The French Angelfish is big, boisterous, very hardy, and one of the fastest, if not THE fastest growing angelfish in captivity. Growing from a small, fluttering, black and yellow juvenile to an active, somewhat more subdued adult. Feeding heavily on sponges in the wild, they adapt readily to a wide variety of captive fare - variety being the operative word as ever. Make sure to offer sponge matter in their diet, and as ever frequent feedings of a variety of quality foods is key. The tiny quarter sized individuals that are sometimes available do poorly, as do larger wild-caught individuals. Specimens in the 2" to 4" range are usually hardy, and accept a wide range of foods. This species is suitable only for very large tanks in the 250-gallon plus range, and is one of the rare species that should be added last to a tank.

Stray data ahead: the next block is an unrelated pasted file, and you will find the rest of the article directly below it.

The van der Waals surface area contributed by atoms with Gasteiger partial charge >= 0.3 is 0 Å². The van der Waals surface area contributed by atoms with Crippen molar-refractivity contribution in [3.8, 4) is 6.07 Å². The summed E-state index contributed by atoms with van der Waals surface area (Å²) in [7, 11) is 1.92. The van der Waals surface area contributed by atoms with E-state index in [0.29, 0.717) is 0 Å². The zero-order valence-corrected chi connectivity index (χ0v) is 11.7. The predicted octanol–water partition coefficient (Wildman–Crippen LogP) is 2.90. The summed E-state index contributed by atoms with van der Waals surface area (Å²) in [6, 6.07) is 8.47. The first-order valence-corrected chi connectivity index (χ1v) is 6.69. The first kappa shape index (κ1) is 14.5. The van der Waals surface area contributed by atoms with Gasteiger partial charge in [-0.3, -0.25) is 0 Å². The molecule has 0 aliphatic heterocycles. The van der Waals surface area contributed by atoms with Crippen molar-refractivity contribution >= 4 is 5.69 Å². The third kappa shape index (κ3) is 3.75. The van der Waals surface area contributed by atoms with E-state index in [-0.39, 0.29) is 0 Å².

pomacanthus_paru.jpg

Pomacanthus paru

Holacanthus passer

Of the angelfish species that are commonly available to the hobbyist, the Passer or King Angelfish is without doubt the hardiest angel one can keep in an aquarium. It's close sibling, H. clarionensis, the Clarion Angel may be it's equal in this regard, but they are not available to aquarists on this side of the ocean for less than the equivalent of a steep mortgage payment! How hardy is the Passer Angelfish? Well they are one of the few species that this author can call hardy without adding the "for an angelfish" qualifier in front of it. Once acclimated, which doesn't take long, you'd almost have to hang it on a clothesline to kill it! They are not particularly fast growers, and can be kept in a 135 gallon tank for some time before larger quarters are needed - at least 250 gallons given their large sizes and VERY aggressive nature. Indeed, as with the Queen Angel, keeping other fish with H. passer is often a problem, and unlike some angels, it should be the last fish added to any tank.